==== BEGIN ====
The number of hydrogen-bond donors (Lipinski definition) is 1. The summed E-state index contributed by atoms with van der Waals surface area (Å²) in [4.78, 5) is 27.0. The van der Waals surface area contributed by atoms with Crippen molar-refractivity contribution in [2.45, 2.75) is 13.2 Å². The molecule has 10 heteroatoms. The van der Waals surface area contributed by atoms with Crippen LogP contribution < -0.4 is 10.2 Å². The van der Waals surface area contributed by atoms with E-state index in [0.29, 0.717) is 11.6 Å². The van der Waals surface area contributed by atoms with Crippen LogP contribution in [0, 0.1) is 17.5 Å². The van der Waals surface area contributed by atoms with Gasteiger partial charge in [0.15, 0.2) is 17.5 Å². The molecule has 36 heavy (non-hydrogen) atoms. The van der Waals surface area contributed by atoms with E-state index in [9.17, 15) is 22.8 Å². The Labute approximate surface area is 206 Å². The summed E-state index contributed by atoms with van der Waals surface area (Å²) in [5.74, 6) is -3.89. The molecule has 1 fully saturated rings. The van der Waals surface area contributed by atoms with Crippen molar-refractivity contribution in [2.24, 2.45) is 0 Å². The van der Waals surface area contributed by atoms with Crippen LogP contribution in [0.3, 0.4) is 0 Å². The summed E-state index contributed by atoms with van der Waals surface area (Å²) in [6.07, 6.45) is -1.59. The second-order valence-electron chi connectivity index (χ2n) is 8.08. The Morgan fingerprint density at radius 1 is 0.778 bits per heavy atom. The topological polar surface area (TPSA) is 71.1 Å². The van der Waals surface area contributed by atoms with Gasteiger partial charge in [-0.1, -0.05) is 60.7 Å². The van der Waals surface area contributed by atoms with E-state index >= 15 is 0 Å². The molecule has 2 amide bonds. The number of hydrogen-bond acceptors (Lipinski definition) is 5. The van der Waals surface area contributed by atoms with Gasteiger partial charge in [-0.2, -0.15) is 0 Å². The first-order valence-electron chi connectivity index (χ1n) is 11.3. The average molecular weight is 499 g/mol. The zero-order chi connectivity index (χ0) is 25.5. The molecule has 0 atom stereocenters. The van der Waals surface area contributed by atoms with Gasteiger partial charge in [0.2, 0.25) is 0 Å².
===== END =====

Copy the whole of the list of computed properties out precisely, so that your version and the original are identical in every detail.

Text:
The number of hydrogen-bond donors (Lipinski definition) is 1. The summed E-state index contributed by atoms with van der Waals surface area (Å²) in [4.78, 5) is 27.0. The van der Waals surface area contributed by atoms with Crippen molar-refractivity contribution in [2.45, 2.75) is 13.2 Å². The molecule has 10 heteroatoms. The van der Waals surface area contributed by atoms with Crippen LogP contribution < -0.4 is 10.2 Å². The van der Waals surface area contributed by atoms with E-state index in [0.29, 0.717) is 11.6 Å². The van der Waals surface area contributed by atoms with Crippen LogP contribution in [0, 0.1) is 17.5 Å². The van der Waals surface area contributed by atoms with Gasteiger partial charge in [0.15, 0.2) is 17.5 Å². The molecule has 36 heavy (non-hydrogen) atoms. The van der Waals surface area contributed by atoms with E-state index in [9.17, 15) is 22.8 Å². The Labute approximate surface area is 206 Å². The summed E-state index contributed by atoms with van der Waals surface area (Å²) in [5.74, 6) is -3.89. The molecule has 1 fully saturated rings. The van der Waals surface area contributed by atoms with Crippen molar-refractivity contribution in [2.24, 2.45) is 0 Å². The van der Waals surface area contributed by atoms with Crippen LogP contribution in [0.3, 0.4) is 0 Å². The summed E-state index contributed by atoms with van der Waals surface area (Å²) in [6.07, 6.45) is -1.59. The second-order valence-electron chi connectivity index (χ2n) is 8.08. The Morgan fingerprint density at radius 1 is 0.778 bits per heavy atom. The topological polar surface area (TPSA) is 71.1 Å². The van der Waals surface area contributed by atoms with Gasteiger partial charge in [-0.1, -0.05) is 60.7 Å². The van der Waals surface area contributed by atoms with E-state index >= 15 is 0 Å². The molecule has 2 amide bonds. The number of hydrogen-bond acceptors (Lipinski definition) is 5. The van der Waals surface area contributed by atoms with Gasteiger partial charge in [-0.2, -0.15) is 0 Å². The first-order valence-electron chi connectivity index (χ1n) is 11.3. The average molecular weight is 499 g/mol. The zero-order chi connectivity index (χ0) is 25.5. The molecule has 0 atom stereocenters. The van der Waals surface area contributed by atoms with Gasteiger partial charge in [0.2, 0.25) is 0 Å².